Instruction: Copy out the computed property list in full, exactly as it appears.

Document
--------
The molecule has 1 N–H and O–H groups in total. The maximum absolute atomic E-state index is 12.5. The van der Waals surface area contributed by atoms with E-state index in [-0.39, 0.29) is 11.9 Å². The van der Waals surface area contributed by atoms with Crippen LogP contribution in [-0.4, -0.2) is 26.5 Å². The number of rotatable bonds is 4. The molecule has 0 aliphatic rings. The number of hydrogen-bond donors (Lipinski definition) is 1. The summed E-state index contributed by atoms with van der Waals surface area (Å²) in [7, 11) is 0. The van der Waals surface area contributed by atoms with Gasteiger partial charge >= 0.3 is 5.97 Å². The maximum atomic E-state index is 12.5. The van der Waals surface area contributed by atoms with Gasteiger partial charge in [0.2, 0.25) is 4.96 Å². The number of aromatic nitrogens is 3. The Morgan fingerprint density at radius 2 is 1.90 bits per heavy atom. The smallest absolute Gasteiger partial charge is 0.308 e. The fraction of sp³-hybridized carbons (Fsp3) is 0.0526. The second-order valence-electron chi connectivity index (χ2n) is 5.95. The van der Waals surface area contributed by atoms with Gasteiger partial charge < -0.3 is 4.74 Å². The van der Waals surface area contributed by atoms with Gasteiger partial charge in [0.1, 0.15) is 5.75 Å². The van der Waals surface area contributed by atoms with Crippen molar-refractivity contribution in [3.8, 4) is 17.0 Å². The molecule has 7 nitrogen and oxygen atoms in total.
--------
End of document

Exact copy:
The molecule has 1 N–H and O–H groups in total. The maximum absolute atomic E-state index is 12.5. The van der Waals surface area contributed by atoms with E-state index in [-0.39, 0.29) is 11.9 Å². The van der Waals surface area contributed by atoms with Crippen LogP contribution in [-0.4, -0.2) is 26.5 Å². The number of rotatable bonds is 4. The molecule has 0 aliphatic rings. The number of hydrogen-bond donors (Lipinski definition) is 1. The summed E-state index contributed by atoms with van der Waals surface area (Å²) in [7, 11) is 0. The van der Waals surface area contributed by atoms with Gasteiger partial charge >= 0.3 is 5.97 Å². The maximum atomic E-state index is 12.5. The van der Waals surface area contributed by atoms with Gasteiger partial charge in [0.2, 0.25) is 4.96 Å². The number of aromatic nitrogens is 3. The Morgan fingerprint density at radius 2 is 1.90 bits per heavy atom. The smallest absolute Gasteiger partial charge is 0.308 e. The fraction of sp³-hybridized carbons (Fsp3) is 0.0526. The second-order valence-electron chi connectivity index (χ2n) is 5.95. The van der Waals surface area contributed by atoms with Gasteiger partial charge < -0.3 is 4.74 Å². The van der Waals surface area contributed by atoms with Gasteiger partial charge in [0.1, 0.15) is 5.75 Å². The van der Waals surface area contributed by atoms with Crippen molar-refractivity contribution in [3.8, 4) is 17.0 Å². The molecule has 7 nitrogen and oxygen atoms in total.